“Forests not property of loggers” – GFC

first_img…as loggers raise concerns over stumpage value, poor roadsFollowing a presentation on the revised National Forest Policy Statement and Forest Plan, loggers raised concerns over the proposed introduction of stumpage fees and the poor infrastructure used to access concessions in the forest.One logger called on the Guyana Forestry Commission (GFC) to ensure that better infrastructure is afforded before the introduction of additional fees can be considered. The logger explained that if the new fee is introduced, it would cause loggers to become engaged in illegal practices, since the industry is already suffering.Stumpage is the price paid for the right to harvest timber from a given land base. Historically, the price was determined on a basis of the number of trees harvested, or “per stump”.However, the GFC Commissioner has explained that the GFC had been engaged in consultations for over two years (2015 and 2016), and the decision has been made.“Additionally, the forest laws require new charges to be instituted, but, as usual, the Forestry Commission does it through a very consultative and participatory process. We don’t just wake up one morning and say, ‘We are going to institute stumpage value’,” he said.“We had extensive consultations one after the other in Kwakwani. The initial position of the GFC was to charge $8 per cubic metre per standing tree, and based on the consultation, we have reduced it to $5,” Singh added.He further stated that the GFC is about to restart the consultation process on stumpage value and other issues affecting the users of the forest.“A lot of forest in Guyana has been issued out. Some (may have been) used beneficially and some are not being used beneficially, and that is the reason why stumpage value is a fair charge,” he defended.Stakeholders at the presentation“The forests of Guyana are not the property of loggers; they are the patrimony of Guyana, and monies must be earned from these forest resources to fit into the social programmes of the Government. We have an obligation to ensure that whatever forest we give out, we receive a fair share of the earnings,” Singh noted.Meanwhile, Ricky Ramsaroop, President of the Forest Products Association (FPA), has said he is scheduled at the next meeting to make a presentation about the current stumpage value to the GFC’s Board of Directors, on which he sits.“We (the FPA) have (to) hold a meeting to discuss internally our position on stumpage value that we had before… When I look back at the current stumpage value, there are certain benefits we want to achieve. I think we have to look at that. So if we have to look at stumpage value, then there are certain values we want to derive benefits (from),” he noted.He added that there are provisions in the 2018 Budget for the rehabilitation of the infrastructure, particularly the road network.The revised National Forest Policy Statement and Forest Plan was presented to the stakeholders on Friday. It addresses the issues arising from the economic, ecological, social, and governance standpoints. The principles that guide the policy include balanced decision-making, inter-generational equity, local benefit, and the protection of the natural capital base.The revised policy and plan reflects the moving away from utilizing forests for just wood, and is as a cornerstone of the country’s national patrimony.PhotoGfc1- Gfc2-last_img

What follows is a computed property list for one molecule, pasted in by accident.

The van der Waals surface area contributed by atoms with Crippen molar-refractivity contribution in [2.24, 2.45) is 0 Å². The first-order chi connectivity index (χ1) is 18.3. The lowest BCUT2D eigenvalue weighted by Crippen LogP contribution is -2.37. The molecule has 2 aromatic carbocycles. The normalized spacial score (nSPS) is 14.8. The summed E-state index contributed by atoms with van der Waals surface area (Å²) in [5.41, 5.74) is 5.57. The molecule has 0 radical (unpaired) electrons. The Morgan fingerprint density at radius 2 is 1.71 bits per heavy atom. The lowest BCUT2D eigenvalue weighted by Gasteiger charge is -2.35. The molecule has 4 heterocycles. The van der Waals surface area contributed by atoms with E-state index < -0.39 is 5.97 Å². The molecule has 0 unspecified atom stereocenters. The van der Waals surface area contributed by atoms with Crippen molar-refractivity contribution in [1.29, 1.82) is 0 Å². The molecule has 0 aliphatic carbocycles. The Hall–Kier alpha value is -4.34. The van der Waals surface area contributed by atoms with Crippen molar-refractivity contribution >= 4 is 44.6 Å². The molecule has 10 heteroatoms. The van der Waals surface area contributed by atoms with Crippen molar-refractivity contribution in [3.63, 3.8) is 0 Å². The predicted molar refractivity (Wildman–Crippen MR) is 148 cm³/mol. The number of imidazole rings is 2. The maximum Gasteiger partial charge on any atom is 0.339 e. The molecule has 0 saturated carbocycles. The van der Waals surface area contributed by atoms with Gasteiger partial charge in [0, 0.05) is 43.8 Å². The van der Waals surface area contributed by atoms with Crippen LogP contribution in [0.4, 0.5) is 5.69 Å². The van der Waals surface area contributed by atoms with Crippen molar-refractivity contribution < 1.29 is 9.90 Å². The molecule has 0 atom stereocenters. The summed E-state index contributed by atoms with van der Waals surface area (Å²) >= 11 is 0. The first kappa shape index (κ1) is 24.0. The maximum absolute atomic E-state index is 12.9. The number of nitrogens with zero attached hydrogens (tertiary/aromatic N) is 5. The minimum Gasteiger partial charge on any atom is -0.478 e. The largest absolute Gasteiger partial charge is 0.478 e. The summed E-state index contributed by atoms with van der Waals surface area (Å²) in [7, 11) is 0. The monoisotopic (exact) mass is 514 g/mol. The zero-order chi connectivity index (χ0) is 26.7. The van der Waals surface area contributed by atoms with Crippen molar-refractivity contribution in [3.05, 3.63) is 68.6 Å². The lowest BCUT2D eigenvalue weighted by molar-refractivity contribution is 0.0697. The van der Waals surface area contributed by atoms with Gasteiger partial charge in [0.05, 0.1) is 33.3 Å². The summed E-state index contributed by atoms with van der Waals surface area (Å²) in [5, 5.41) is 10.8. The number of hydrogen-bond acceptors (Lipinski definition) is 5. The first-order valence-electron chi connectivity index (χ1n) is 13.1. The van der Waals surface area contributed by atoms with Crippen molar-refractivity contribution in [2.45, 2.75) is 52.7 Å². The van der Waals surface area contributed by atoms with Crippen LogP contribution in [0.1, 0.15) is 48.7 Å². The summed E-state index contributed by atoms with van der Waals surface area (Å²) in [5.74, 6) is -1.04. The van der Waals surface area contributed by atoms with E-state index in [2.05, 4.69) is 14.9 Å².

About the Author: admin

Leave a Reply

Your email address will not be published. Required fields are marked *